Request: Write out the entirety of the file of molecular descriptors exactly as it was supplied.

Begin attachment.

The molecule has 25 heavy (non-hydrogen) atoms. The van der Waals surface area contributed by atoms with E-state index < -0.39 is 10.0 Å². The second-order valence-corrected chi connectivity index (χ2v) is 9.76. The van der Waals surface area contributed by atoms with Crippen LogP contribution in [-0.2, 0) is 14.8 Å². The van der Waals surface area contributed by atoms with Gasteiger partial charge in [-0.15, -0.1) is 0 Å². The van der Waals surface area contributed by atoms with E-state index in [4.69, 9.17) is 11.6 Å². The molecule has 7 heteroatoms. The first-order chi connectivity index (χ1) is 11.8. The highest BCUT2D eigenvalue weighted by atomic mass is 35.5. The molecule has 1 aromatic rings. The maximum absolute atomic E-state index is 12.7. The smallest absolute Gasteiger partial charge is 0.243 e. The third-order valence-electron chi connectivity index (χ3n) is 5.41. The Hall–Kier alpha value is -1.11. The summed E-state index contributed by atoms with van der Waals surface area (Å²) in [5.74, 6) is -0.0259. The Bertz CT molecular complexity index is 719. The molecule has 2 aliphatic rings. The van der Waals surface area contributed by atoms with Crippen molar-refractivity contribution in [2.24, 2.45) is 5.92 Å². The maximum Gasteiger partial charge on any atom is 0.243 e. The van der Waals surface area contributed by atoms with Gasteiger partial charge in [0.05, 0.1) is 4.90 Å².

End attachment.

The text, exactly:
The molecule has 25 heavy (non-hydrogen) atoms. The van der Waals surface area contributed by atoms with E-state index < -0.39 is 10.0 Å². The second-order valence-corrected chi connectivity index (χ2v) is 9.76. The van der Waals surface area contributed by atoms with Crippen LogP contribution in [-0.2, 0) is 14.8 Å². The van der Waals surface area contributed by atoms with Gasteiger partial charge in [-0.15, -0.1) is 0 Å². The van der Waals surface area contributed by atoms with E-state index in [4.69, 9.17) is 11.6 Å². The molecule has 7 heteroatoms. The first-order chi connectivity index (χ1) is 11.8. The highest BCUT2D eigenvalue weighted by atomic mass is 35.5. The molecule has 1 aromatic rings. The maximum absolute atomic E-state index is 12.7. The smallest absolute Gasteiger partial charge is 0.243 e. The third-order valence-electron chi connectivity index (χ3n) is 5.41. The Hall–Kier alpha value is -1.11. The summed E-state index contributed by atoms with van der Waals surface area (Å²) in [5.74, 6) is -0.0259. The Bertz CT molecular complexity index is 719. The molecule has 2 aliphatic rings. The van der Waals surface area contributed by atoms with Crippen molar-refractivity contribution in [2.24, 2.45) is 5.92 Å². The maximum Gasteiger partial charge on any atom is 0.243 e. The van der Waals surface area contributed by atoms with Gasteiger partial charge in [0.05, 0.1) is 4.90 Å².